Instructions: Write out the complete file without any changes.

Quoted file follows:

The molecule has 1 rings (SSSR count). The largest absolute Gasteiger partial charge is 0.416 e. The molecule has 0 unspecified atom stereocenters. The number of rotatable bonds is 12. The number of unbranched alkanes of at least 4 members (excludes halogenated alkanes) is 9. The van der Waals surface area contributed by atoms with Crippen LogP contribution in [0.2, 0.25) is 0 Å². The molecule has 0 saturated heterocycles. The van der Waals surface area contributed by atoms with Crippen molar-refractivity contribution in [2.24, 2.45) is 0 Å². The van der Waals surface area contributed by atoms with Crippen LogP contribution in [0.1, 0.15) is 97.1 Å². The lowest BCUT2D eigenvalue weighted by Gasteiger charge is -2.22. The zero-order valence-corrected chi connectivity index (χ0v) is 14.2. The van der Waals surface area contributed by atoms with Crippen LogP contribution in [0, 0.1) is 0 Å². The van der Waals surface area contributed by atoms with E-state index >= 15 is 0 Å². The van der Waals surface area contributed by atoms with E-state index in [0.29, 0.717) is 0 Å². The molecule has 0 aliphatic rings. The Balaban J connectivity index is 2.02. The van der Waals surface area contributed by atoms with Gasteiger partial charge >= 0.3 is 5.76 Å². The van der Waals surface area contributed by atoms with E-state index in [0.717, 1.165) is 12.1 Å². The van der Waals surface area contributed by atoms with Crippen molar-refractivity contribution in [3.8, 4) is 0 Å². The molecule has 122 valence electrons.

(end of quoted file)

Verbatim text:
The molecule has 1 rings (SSSR count). The largest absolute Gasteiger partial charge is 0.416 e. The molecule has 0 unspecified atom stereocenters. The number of rotatable bonds is 12. The number of unbranched alkanes of at least 4 members (excludes halogenated alkanes) is 9. The van der Waals surface area contributed by atoms with Crippen LogP contribution in [0.2, 0.25) is 0 Å². The molecule has 0 saturated heterocycles. The van der Waals surface area contributed by atoms with Crippen molar-refractivity contribution in [2.24, 2.45) is 0 Å². The van der Waals surface area contributed by atoms with Crippen LogP contribution in [0.1, 0.15) is 97.1 Å². The lowest BCUT2D eigenvalue weighted by Gasteiger charge is -2.22. The zero-order valence-corrected chi connectivity index (χ0v) is 14.2. The van der Waals surface area contributed by atoms with Crippen LogP contribution in [0, 0.1) is 0 Å². The van der Waals surface area contributed by atoms with E-state index >= 15 is 0 Å². The van der Waals surface area contributed by atoms with E-state index in [0.29, 0.717) is 0 Å². The molecule has 0 aliphatic rings. The Balaban J connectivity index is 2.02. The van der Waals surface area contributed by atoms with Gasteiger partial charge >= 0.3 is 5.76 Å². The van der Waals surface area contributed by atoms with E-state index in [0.717, 1.165) is 12.1 Å². The van der Waals surface area contributed by atoms with Crippen molar-refractivity contribution in [3.8, 4) is 0 Å². The molecule has 122 valence electrons.